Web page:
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Given an array of unsorted values of size 100 (the list has 100 elements), and each value is drawn randomly from the range of [0…1000] inclusive. Design an algorithm to sort the given list in a linear time (that is O(N) worst-case performance).

Hint: Make use of the fact that the range of the values is known in advance (i.e., from 1 to 1000)

This is one of the HW questions for my class. He wants pseudocode for a function that does the above. I just can't think of a function to do this that has O(N) worst-case performance.

P.S. - It isn't supposed to be anything complicated like Radix sort. P.S.S - I just want help with an idea on how to do it. Not looking for someone to do my homework.

This is in java btw.

Thanks!

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closed as not a real question by John3136, Benjamin Gruenbaum, Oliver Charlesworth, Igor, Peter DeWeese Mar 24 '13 at 21:51

It's difficult to tell what is being asked here. This question is ambiguous, vague, incomplete, overly broad, or rhetorical and cannot be reasonably answered in its current form. For help clarifying this question so that it can be reopened, visit the help center.If this question can be reworded to fit the rules in the help center, please edit the question.

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Your title says search, your question says sort. Please clarify. – Oliver Charlesworth Mar 22 '13 at 0:46
    
May the numbers in the original array duplicate? – stuhlo Mar 22 '13 at 0:48
    
Homework questions are not very welcome here... Please add the homework tag at least... – Alex Shesterov Mar 22 '13 at 0:48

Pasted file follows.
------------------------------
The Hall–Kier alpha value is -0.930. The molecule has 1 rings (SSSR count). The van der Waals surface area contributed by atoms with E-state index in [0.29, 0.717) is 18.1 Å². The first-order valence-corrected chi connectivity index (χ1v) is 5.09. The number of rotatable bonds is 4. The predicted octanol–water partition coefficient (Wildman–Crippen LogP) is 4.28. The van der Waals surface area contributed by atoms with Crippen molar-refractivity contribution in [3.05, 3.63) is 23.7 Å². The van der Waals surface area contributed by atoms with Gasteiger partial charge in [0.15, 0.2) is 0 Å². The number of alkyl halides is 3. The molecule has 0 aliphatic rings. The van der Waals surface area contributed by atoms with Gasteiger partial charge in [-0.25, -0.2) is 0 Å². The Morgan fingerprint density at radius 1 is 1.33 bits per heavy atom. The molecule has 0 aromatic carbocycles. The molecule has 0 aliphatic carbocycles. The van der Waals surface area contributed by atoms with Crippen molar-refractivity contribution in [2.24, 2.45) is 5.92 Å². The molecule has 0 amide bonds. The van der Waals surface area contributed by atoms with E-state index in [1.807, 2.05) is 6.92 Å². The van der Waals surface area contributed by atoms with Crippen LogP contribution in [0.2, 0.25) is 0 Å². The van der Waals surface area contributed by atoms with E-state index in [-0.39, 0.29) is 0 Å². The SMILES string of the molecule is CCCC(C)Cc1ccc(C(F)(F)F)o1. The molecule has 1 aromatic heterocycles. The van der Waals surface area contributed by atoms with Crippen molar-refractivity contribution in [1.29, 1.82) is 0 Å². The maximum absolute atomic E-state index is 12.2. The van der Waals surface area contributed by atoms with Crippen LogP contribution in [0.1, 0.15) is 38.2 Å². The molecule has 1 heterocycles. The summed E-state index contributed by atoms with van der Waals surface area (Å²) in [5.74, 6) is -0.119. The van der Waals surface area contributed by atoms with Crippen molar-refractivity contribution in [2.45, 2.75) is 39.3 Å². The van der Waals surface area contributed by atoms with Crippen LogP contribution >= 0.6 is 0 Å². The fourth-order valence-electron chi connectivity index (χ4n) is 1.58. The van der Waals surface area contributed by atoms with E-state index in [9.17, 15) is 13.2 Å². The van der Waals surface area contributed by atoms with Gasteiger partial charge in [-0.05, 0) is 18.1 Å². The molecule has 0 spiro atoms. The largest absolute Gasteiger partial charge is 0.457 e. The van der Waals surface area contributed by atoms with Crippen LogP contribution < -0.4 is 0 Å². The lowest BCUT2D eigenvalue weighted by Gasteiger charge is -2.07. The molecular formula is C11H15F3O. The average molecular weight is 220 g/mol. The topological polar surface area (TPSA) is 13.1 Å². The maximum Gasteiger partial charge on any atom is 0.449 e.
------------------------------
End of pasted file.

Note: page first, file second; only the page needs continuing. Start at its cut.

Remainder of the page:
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@alex-shesterov Homework is no longer an acceptable tag. My personal policy is to look at questions through the filter of how narrow or broad they are. Most homework questions are "too localized" and can safely be closed. meta.stackexchange.com/questions/147100/… – Tim Bender Mar 22 '13 at 1:01
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@Barranka Correct me if I'm wrong, but Quicksort is a comparison sort, and thus limited to O(n lg n) lower bound. – Nick Mitchinson Mar 22 '13 at 1:04

Take a look at bitmap sort. It works by using the set of unsorted values as indexes in an array, and runs in O(N) time.

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Hmm. We haven't done anything nearly that complicated in class yet. I've never even used bitmaps before. – Sam Machlin Mar 22 '13 at 0:53
    
Not exactly, it just takes all the integers x in the unsorted set and sets myary[x] = 1 where myary is an array of size 1000. To view the sorted set, just loop through the array and prints all the indexes of the array's elements that are set to 1. – ryanbwork Mar 22 '13 at 0:59
    
Yup. It is O(N), even though it will take two iterations to get there. – Tim Bender Mar 22 '13 at 1:02
    
Agreed, it's O(2N) but we ignore constant multipliers in O(N) notation - so, O(N) it is. – rein Mar 22 '13 at 1:07
    
@ryanbwork, strictly speaking, doing this the way you describe does not allow for duplicate numbers. It can be easily edited to allow it, but then it is just a counting sort. – Nick Mitchinson Mar 22 '13 at 23:06